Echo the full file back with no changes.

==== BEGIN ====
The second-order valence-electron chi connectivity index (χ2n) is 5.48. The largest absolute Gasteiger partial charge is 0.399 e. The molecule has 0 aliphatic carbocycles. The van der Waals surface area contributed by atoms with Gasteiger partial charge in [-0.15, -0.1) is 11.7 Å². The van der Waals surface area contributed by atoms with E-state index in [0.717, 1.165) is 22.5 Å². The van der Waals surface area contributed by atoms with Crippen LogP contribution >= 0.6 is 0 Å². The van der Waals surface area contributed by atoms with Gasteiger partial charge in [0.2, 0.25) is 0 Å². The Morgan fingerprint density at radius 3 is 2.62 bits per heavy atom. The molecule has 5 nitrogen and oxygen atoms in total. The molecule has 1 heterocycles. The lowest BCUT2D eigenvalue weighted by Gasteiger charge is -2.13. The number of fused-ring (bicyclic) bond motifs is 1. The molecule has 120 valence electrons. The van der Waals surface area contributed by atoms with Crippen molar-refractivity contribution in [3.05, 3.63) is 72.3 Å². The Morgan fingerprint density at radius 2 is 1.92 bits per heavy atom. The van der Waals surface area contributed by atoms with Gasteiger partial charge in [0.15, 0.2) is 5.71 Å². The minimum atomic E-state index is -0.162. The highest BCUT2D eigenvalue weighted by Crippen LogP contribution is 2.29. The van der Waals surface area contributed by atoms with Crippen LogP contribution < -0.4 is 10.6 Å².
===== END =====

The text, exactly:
The second-order valence-electron chi connectivity index (χ2n) is 5.48. The largest absolute Gasteiger partial charge is 0.399 e. The molecule has 0 aliphatic carbocycles. The van der Waals surface area contributed by atoms with Gasteiger partial charge in [-0.15, -0.1) is 11.7 Å². The van der Waals surface area contributed by atoms with E-state index in [0.717, 1.165) is 22.5 Å². The van der Waals surface area contributed by atoms with Crippen LogP contribution >= 0.6 is 0 Å². The van der Waals surface area contributed by atoms with Gasteiger partial charge in [0.2, 0.25) is 0 Å². The Morgan fingerprint density at radius 3 is 2.62 bits per heavy atom. The molecule has 5 nitrogen and oxygen atoms in total. The molecule has 1 heterocycles. The lowest BCUT2D eigenvalue weighted by Gasteiger charge is -2.13. The number of fused-ring (bicyclic) bond motifs is 1. The molecule has 120 valence electrons. The van der Waals surface area contributed by atoms with Crippen molar-refractivity contribution in [3.05, 3.63) is 72.3 Å². The Morgan fingerprint density at radius 2 is 1.92 bits per heavy atom. The van der Waals surface area contributed by atoms with Gasteiger partial charge in [0.15, 0.2) is 5.71 Å². The minimum atomic E-state index is -0.162. The highest BCUT2D eigenvalue weighted by Crippen LogP contribution is 2.29. The van der Waals surface area contributed by atoms with Crippen LogP contribution < -0.4 is 10.6 Å².